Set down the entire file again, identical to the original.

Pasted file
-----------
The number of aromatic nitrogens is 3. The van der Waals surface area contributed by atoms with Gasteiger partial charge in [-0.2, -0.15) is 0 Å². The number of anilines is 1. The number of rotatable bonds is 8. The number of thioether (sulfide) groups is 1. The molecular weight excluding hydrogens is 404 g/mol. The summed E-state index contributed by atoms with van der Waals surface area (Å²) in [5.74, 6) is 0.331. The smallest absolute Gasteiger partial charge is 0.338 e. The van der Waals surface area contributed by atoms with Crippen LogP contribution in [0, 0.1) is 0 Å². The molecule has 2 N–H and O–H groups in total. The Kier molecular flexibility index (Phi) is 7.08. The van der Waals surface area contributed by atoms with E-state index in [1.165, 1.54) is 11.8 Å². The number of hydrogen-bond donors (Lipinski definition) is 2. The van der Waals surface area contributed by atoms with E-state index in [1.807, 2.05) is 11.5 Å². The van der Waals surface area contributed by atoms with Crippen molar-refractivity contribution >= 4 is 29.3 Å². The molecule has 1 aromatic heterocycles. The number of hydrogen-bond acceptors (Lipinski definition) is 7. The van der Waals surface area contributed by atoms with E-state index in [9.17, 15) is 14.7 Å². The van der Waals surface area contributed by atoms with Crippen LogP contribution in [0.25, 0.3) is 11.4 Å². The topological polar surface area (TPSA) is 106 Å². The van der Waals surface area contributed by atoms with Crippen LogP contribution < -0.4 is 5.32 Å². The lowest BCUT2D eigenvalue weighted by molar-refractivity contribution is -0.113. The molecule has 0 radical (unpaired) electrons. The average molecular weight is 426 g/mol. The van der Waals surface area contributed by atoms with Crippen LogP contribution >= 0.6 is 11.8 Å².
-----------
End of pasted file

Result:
The number of aromatic nitrogens is 3. The van der Waals surface area contributed by atoms with Gasteiger partial charge in [-0.2, -0.15) is 0 Å². The number of anilines is 1. The number of rotatable bonds is 8. The number of thioether (sulfide) groups is 1. The molecular weight excluding hydrogens is 404 g/mol. The summed E-state index contributed by atoms with van der Waals surface area (Å²) in [5.74, 6) is 0.331. The smallest absolute Gasteiger partial charge is 0.338 e. The van der Waals surface area contributed by atoms with Crippen LogP contribution in [0, 0.1) is 0 Å². The molecule has 2 N–H and O–H groups in total. The Kier molecular flexibility index (Phi) is 7.08. The van der Waals surface area contributed by atoms with E-state index in [1.165, 1.54) is 11.8 Å². The number of hydrogen-bond donors (Lipinski definition) is 2. The van der Waals surface area contributed by atoms with E-state index in [1.807, 2.05) is 11.5 Å². The van der Waals surface area contributed by atoms with Crippen molar-refractivity contribution >= 4 is 29.3 Å². The molecule has 1 aromatic heterocycles. The number of hydrogen-bond acceptors (Lipinski definition) is 7. The van der Waals surface area contributed by atoms with E-state index in [9.17, 15) is 14.7 Å². The van der Waals surface area contributed by atoms with Crippen LogP contribution in [0.25, 0.3) is 11.4 Å². The topological polar surface area (TPSA) is 106 Å². The van der Waals surface area contributed by atoms with Crippen LogP contribution < -0.4 is 5.32 Å². The lowest BCUT2D eigenvalue weighted by molar-refractivity contribution is -0.113. The molecule has 0 radical (unpaired) electrons. The average molecular weight is 426 g/mol. The van der Waals surface area contributed by atoms with Crippen LogP contribution >= 0.6 is 11.8 Å².